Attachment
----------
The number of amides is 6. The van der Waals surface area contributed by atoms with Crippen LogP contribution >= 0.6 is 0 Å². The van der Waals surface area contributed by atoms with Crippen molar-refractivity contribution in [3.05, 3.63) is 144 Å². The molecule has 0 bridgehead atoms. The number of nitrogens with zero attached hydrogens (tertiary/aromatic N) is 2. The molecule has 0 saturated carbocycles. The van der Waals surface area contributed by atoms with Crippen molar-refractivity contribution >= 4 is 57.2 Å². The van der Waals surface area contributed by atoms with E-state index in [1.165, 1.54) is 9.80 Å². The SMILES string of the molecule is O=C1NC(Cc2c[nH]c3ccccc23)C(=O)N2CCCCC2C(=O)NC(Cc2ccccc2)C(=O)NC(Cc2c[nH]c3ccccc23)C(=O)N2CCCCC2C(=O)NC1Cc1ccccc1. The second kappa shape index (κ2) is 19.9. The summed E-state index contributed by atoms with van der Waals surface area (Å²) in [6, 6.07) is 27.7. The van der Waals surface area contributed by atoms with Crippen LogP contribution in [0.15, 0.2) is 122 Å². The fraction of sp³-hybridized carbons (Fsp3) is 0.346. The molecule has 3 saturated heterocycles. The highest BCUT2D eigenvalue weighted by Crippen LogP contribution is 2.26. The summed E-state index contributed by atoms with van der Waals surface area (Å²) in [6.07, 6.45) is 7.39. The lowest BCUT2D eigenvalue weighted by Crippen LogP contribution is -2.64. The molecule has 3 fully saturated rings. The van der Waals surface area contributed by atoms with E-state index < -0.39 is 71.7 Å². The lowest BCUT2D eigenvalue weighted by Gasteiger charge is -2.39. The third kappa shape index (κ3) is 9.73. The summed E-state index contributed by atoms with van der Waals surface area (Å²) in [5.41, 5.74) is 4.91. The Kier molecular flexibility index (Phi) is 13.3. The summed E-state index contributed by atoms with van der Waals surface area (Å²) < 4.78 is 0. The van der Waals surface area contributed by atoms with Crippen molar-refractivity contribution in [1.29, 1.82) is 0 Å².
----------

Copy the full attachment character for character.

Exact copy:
The number of amides is 6. The van der Waals surface area contributed by atoms with Crippen LogP contribution >= 0.6 is 0 Å². The van der Waals surface area contributed by atoms with Crippen molar-refractivity contribution in [3.05, 3.63) is 144 Å². The molecule has 0 bridgehead atoms. The number of nitrogens with zero attached hydrogens (tertiary/aromatic N) is 2. The molecule has 0 saturated carbocycles. The van der Waals surface area contributed by atoms with Crippen molar-refractivity contribution >= 4 is 57.2 Å². The van der Waals surface area contributed by atoms with E-state index in [1.165, 1.54) is 9.80 Å². The SMILES string of the molecule is O=C1NC(Cc2c[nH]c3ccccc23)C(=O)N2CCCCC2C(=O)NC(Cc2ccccc2)C(=O)NC(Cc2c[nH]c3ccccc23)C(=O)N2CCCCC2C(=O)NC1Cc1ccccc1. The second kappa shape index (κ2) is 19.9. The summed E-state index contributed by atoms with van der Waals surface area (Å²) in [6, 6.07) is 27.7. The van der Waals surface area contributed by atoms with Crippen LogP contribution in [0.15, 0.2) is 122 Å². The fraction of sp³-hybridized carbons (Fsp3) is 0.346. The molecule has 3 saturated heterocycles. The highest BCUT2D eigenvalue weighted by Crippen LogP contribution is 2.26. The summed E-state index contributed by atoms with van der Waals surface area (Å²) in [6.07, 6.45) is 7.39. The lowest BCUT2D eigenvalue weighted by Crippen LogP contribution is -2.64. The molecule has 3 fully saturated rings. The van der Waals surface area contributed by atoms with E-state index < -0.39 is 71.7 Å². The lowest BCUT2D eigenvalue weighted by Gasteiger charge is -2.39. The third kappa shape index (κ3) is 9.73. The summed E-state index contributed by atoms with van der Waals surface area (Å²) in [5.41, 5.74) is 4.91. The Kier molecular flexibility index (Phi) is 13.3. The summed E-state index contributed by atoms with van der Waals surface area (Å²) < 4.78 is 0. The van der Waals surface area contributed by atoms with Crippen molar-refractivity contribution in [1.29, 1.82) is 0 Å².